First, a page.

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Giants cornerback Janoris Jenkins’ attention on training camp, not offseason tragedy

Giants corner back Janoris Jenkins talks to the

Giants corner back Janoris Jenkins talks to the media during training camp at the Quest Diagnostics Training Center in East Rutherford, NJ, on Sunday. Credit: Brad Penner

Janoris Jenkins said it’s still “shocking” to think about what happened this offseason.

But he’s trying to compartmentalize it now that he’s at training camp with the Giants.

Jenkins’ older brother, William Jenkins, was arrested and charged with manslaughter in the death of Roosevelt Rene, a musician and friend of Janoris Jenkins, in Jenkins’ house in New Jersey last month. Janoris Jenkins was training in Florida at the time of the incident.

“I still have to come out and play football,” Jenkins said Sunday in his first public comments about the situation. “I put it aside. I understand I have to focus on my job.”

He admitted that can be difficult. “But at the end of the day, you have to be a pro,” the cornerback said. “Things are going to happen in life, some things you can’t control, and this is just one of those situations.”

Jenkins said he has not spoken with his brother since his arrest June 28, a day after Rene was found dead in the Fair Lawn house. “I will,” Jenkins said, “to see where his head is at.”

As for Rene, who went by the stage name Trypps Beatz, Jenkins called him a “good friend” in a social media post shortly after the incident. The two were working on a music project together. Jenkins said that project will continue at some point.

“But right now,” he said, “I’m focused on football.”

The Giants have not appeared too worried about Jenkins’ handling of either the situation or its aftermath. New Giants coach Pat Shurmur said he spoke with Jenkins early in camp.

“He’s doing great,” Shurmur said. “It’s tragic any time somebody dies, but I’ve spoken to Janoris and he was in Florida at the time.”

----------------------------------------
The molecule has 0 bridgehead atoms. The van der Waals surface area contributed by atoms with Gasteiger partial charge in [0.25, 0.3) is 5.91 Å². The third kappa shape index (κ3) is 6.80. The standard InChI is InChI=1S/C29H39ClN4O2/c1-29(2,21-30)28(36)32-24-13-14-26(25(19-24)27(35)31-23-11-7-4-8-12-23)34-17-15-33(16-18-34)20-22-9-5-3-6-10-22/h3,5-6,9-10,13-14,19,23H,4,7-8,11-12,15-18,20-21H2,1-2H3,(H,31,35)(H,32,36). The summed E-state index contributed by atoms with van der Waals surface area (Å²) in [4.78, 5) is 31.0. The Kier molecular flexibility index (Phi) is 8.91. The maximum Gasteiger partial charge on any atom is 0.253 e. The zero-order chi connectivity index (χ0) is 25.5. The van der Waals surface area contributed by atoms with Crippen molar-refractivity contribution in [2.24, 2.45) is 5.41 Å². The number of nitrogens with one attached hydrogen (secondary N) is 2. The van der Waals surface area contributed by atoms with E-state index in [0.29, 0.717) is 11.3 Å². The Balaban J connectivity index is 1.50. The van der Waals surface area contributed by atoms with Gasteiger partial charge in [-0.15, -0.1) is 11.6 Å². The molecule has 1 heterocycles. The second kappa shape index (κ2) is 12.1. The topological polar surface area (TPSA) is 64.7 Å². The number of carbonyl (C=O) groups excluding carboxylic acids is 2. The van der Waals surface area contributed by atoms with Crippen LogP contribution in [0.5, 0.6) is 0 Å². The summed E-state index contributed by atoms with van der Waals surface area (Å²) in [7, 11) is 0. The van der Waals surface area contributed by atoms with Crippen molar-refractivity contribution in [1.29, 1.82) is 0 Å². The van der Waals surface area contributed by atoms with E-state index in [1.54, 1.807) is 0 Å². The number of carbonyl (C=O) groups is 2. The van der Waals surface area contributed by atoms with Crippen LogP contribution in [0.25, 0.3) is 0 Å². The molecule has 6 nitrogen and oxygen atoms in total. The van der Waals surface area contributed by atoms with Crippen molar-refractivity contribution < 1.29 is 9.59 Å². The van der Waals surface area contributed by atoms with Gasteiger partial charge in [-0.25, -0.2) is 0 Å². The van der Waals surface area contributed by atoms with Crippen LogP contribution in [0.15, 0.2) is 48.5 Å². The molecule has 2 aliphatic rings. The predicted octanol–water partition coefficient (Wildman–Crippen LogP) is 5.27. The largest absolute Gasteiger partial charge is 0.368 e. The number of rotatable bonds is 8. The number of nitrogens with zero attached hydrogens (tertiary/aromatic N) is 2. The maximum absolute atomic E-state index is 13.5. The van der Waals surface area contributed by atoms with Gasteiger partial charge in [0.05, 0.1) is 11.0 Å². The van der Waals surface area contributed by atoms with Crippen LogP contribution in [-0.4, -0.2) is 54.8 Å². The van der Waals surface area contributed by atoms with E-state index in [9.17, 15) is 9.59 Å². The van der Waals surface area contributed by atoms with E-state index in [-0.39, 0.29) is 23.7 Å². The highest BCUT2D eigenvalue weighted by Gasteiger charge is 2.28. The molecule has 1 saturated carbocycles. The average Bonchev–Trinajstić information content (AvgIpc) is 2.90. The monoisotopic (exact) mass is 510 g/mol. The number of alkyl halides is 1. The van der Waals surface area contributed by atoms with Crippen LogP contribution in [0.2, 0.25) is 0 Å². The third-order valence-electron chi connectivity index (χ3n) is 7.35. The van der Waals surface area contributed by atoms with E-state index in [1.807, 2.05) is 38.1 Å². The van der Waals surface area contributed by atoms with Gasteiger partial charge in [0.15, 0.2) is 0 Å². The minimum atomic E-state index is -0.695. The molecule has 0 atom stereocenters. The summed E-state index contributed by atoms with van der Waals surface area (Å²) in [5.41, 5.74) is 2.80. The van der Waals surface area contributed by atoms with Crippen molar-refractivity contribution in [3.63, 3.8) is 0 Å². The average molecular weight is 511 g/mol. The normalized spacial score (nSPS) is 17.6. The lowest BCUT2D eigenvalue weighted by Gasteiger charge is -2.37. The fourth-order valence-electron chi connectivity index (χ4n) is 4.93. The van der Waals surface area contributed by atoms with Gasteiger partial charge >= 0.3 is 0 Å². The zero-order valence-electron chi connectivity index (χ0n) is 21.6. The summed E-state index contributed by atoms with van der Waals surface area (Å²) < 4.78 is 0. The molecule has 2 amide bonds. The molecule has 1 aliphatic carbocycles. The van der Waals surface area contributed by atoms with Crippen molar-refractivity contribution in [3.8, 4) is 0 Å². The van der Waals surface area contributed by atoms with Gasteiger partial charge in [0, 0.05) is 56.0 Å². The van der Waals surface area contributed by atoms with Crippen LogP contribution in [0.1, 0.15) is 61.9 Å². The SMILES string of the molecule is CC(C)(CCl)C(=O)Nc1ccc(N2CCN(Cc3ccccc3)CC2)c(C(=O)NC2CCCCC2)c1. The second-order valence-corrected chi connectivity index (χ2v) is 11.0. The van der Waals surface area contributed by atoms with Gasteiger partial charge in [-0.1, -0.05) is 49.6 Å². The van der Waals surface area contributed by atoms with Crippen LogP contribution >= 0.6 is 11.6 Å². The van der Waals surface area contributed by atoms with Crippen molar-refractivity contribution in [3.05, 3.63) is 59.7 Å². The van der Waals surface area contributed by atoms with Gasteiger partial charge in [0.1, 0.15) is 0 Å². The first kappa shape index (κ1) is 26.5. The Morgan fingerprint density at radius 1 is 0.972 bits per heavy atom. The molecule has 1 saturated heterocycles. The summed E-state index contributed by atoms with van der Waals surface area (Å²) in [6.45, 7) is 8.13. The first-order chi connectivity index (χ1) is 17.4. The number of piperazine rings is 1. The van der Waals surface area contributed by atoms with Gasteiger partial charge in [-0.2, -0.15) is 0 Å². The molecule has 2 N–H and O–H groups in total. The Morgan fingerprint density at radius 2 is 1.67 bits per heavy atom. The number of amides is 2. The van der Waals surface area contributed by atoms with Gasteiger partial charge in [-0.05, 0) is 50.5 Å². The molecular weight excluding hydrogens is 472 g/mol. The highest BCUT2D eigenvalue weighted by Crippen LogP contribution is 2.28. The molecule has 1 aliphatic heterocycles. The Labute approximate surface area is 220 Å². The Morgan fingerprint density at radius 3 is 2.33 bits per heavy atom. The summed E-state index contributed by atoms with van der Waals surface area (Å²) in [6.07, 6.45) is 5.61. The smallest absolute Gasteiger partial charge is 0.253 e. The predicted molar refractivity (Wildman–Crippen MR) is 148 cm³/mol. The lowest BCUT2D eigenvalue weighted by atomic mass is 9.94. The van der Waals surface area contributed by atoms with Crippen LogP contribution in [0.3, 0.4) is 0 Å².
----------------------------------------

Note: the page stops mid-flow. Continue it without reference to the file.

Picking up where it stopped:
Team co-owner John Mara said he exchanged brief pleasantries with Jenkins when they saw each other upon a return to training camp, “but I have not had an in-depth conversation with him personally.”

On the field, it’s been hard to tell that anything other than covering receivers has been on Jenkins’ mind. He’s been one of the more active defensive backs through the first handful of practices, breaking up passes in drills and team reps and even intercepting Eli Manning in the first workout of the summer.

The Giants are counting on Jenkins to rebound from a discouraging season a year ago, when he dealt with injury, was suspended for a game for violating team rules and was not as productive as he had been the previous season.

When he reported to the offseason training program in the spring, Jenkins vowed that there would be no more distractions to the secondary or the defense. He had no way of knowing that before he returned to training camp, he himself would have to deal with one of the biggest potential distractions of his career.

So far, he seems able to handle it.

“My main focus has always been football,” Jenkins said. “Anything that happened I can’t control because I wasn’t there. I’m just coming back, getting back, getting with my team and excited to be here.”

Notes & quotes: Cornerback Donte Deayon had an interception for the second straight day Sunday but had to leave the workout early after injuring his left hamstring . . . The most productive running back in practice was rookie Robert Martin (Rutgers). He scored a pair of rushing touchdowns in full-team red-zone drills . . . The Giants placed rookie cornerback Sam Beal (shoulder) on injured reserve and re-signed cornerback Kenneth Durden, who had been waived in June to make room when Beal was selected in the supplemental draft.

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